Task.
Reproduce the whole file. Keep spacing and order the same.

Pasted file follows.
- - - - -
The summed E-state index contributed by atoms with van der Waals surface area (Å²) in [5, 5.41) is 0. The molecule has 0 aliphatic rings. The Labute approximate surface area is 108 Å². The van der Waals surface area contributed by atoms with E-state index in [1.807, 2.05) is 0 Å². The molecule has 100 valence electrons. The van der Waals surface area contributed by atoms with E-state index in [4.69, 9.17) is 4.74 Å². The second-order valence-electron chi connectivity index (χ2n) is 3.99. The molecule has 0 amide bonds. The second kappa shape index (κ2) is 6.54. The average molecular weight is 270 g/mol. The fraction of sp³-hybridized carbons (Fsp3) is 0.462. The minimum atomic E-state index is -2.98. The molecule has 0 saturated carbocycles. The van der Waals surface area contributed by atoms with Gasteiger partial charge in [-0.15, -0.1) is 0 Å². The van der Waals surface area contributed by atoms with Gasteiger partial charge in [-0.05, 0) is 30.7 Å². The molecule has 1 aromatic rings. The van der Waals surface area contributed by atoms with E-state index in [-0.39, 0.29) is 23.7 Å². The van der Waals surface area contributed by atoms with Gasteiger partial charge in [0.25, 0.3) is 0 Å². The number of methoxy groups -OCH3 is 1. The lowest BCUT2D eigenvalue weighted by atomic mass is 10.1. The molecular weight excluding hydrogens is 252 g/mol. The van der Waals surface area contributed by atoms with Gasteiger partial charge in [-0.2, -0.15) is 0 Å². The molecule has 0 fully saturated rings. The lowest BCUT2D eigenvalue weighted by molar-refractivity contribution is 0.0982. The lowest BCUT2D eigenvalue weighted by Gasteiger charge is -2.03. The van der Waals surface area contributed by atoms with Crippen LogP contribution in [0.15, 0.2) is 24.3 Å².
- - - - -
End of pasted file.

The summed E-state index contributed by atoms with van der Waals surface area (Å²) in [5, 5.41) is 0. The molecule has 0 aliphatic rings. The Labute approximate surface area is 108 Å². The van der Waals surface area contributed by atoms with E-state index in [1.807, 2.05) is 0 Å². The molecule has 100 valence electrons. The van der Waals surface area contributed by atoms with E-state index in [4.69, 9.17) is 4.74 Å². The second-order valence-electron chi connectivity index (χ2n) is 3.99. The molecule has 0 amide bonds. The second kappa shape index (κ2) is 6.54. The average molecular weight is 270 g/mol. The fraction of sp³-hybridized carbons (Fsp3) is 0.462. The minimum atomic E-state index is -2.98. The molecule has 0 saturated carbocycles. The van der Waals surface area contributed by atoms with Gasteiger partial charge in [-0.15, -0.1) is 0 Å². The van der Waals surface area contributed by atoms with Gasteiger partial charge in [-0.05, 0) is 30.7 Å². The molecule has 1 aromatic rings. The van der Waals surface area contributed by atoms with E-state index in [-0.39, 0.29) is 23.7 Å². The van der Waals surface area contributed by atoms with Gasteiger partial charge in [0.25, 0.3) is 0 Å². The number of methoxy groups -OCH3 is 1. The lowest BCUT2D eigenvalue weighted by atomic mass is 10.1. The molecular weight excluding hydrogens is 252 g/mol. The van der Waals surface area contributed by atoms with Gasteiger partial charge in [-0.2, -0.15) is 0 Å². The molecule has 0 fully saturated rings. The lowest BCUT2D eigenvalue weighted by molar-refractivity contribution is 0.0982. The lowest BCUT2D eigenvalue weighted by Gasteiger charge is -2.03. The van der Waals surface area contributed by atoms with Crippen LogP contribution in [0.15, 0.2) is 24.3 Å².